The Politics    Thursday, October 3, 2019

Barren fields

By Russell Marks

Barren fields

Minister for Water Resources David Littleproud, Nationals member for New England Barnaby Joyce and Treasurer Josh Frydenberg. © Mick Tsikas / AAP Image

The Coalition’s drought response has so far been farcical

After nearly three years of what has been described as the worst drought on record, Australia is still waiting for the Coalition government to get serious about it.

Large tracts of New South Wales, southern Queensland and northern and eastern Victoria have experienced their lowest levels of rainfall on record during the 32 months between January 2017 and August this year. Those regions have been joined more recently by large areas of the Northern Territory and northern Western Australia.

The government’s response thus far has been underwhelming enough for its former special drought envoy, Barnaby Joyce, to warn the Coalition it risks “political annihilation” in the bush.

Joyce wants the government to build more dams. That’s what he says he told Prime Minister Scott Morrison in a series of reports he provided while he was special envoy between August 2018 until just after the May election. In those reports, the former National Party leader says he specifically nominated the top of the Dawson River, Mole River, Dubbo, Walcha and locations near Mackay and Tenterfield as proposed sites for new dams.

But Joyce’s nine months as envoy are mired in farce. When Labor asked the government to produce Joyce’s reports, drought minister David Littleproud said he couldn’t do that. “The request for the former special envoy for drought assistance and recovery’s report cannot be complied with,” Littleproud wrote, “as he did not prepare a final report and as such, no document exists.”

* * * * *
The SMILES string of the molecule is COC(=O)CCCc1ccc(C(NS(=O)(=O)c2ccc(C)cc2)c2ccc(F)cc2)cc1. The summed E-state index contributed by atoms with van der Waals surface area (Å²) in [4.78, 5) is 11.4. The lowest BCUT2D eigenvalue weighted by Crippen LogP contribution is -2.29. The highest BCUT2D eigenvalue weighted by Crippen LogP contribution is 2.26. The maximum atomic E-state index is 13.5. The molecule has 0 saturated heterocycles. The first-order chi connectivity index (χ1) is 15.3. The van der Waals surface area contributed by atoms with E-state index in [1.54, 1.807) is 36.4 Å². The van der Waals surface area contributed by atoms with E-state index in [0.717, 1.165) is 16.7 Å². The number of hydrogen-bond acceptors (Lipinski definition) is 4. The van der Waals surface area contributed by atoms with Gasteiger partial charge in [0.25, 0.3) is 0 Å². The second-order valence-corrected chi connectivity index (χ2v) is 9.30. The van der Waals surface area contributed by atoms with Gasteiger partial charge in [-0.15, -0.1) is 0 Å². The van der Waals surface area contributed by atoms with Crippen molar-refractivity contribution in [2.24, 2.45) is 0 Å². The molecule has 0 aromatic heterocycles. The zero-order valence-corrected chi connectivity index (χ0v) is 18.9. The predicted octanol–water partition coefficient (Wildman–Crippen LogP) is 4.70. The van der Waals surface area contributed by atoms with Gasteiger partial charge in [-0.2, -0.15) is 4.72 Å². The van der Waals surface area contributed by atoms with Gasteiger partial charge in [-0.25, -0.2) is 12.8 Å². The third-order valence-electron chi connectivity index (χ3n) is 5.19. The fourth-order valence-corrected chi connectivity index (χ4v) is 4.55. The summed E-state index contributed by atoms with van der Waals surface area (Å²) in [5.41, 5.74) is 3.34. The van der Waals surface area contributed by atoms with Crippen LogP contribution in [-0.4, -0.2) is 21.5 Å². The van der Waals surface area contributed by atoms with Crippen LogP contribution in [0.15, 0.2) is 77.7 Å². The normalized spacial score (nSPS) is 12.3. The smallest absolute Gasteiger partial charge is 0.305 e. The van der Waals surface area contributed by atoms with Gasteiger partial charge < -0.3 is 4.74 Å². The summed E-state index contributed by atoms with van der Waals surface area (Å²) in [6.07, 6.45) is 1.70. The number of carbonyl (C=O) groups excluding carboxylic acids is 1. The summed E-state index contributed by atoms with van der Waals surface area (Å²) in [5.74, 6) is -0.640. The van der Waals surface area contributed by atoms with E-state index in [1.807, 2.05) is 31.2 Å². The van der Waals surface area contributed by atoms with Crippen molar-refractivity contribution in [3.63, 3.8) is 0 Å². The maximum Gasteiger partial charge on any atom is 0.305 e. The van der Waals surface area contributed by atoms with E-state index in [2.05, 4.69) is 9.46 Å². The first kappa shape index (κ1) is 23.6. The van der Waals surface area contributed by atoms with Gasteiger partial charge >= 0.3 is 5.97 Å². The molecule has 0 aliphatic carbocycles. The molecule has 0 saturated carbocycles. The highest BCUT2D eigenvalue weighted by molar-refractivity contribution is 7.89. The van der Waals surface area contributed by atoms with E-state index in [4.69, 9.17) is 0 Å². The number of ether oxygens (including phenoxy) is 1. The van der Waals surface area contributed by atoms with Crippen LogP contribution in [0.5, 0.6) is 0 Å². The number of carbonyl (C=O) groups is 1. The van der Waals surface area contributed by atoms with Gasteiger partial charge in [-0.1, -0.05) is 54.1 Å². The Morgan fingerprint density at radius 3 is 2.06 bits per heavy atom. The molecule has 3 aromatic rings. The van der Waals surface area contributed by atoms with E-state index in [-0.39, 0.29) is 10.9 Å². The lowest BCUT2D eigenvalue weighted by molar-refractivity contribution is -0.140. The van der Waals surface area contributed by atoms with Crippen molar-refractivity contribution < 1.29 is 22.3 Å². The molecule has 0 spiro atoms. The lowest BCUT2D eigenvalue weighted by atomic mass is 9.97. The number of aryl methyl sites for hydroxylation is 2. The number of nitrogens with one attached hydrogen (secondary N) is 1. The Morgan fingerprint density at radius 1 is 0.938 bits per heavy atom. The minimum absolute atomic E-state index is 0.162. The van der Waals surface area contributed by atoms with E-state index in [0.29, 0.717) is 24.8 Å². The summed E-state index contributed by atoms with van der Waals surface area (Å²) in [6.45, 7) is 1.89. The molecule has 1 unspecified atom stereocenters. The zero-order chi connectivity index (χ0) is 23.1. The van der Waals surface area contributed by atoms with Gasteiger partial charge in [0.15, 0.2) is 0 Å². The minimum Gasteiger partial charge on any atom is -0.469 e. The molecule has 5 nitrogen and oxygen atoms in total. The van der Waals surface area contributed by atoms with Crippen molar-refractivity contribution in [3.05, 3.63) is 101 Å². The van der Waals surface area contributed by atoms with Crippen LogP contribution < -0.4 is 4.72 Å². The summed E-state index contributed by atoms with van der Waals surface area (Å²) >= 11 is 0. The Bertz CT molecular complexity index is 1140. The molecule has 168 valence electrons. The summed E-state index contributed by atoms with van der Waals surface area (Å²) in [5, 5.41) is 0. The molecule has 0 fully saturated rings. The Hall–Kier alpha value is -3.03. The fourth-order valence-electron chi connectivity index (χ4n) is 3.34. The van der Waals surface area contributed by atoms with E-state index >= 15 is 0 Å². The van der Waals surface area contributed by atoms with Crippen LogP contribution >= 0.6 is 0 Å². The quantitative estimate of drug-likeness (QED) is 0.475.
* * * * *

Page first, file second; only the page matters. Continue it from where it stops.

This response raised Joyce’s ire. He told the ABC that he had, in fact, sent “an awful lot” of reports to the PM – in the form of text messages. More recently, Joyce released a truly strange video that shows him in his office, introducing viewers to a wall clock, a photo of the members of Combat Team Tusk, a portrait of Joh Bjelke-Petersen – “he built dams, lots of them” – and piles of papers on a table, some of which Joyce claims are letters from Morrison thanking Joyce for his “detailed feedback on the impacts of the drought” and his “appraisal drawn from your on-the-ground experience” with farmers and in drought-affected communities.

It turns out there wasn’t all that much “on-the-ground experience”. Despite charging $675,000 in expenses, as well as another $200,000 for two allocated staff members, travel records show Joyce spent less than three weeks in drought-affected communities outside his electorate during his nine months as special envoy.

But the Coalition’s problems go much deeper than Barnaby Joyce. Its policy response thus far has largely been limited to the provision of extra cash to affected farmers and communities. The government claims that it is spending $7 billion on drought, though most of that is a $5 billion “future drought fund” – itself largely reallocated from a former Labor government infrastructure fund – which will only begin making disbursements next July.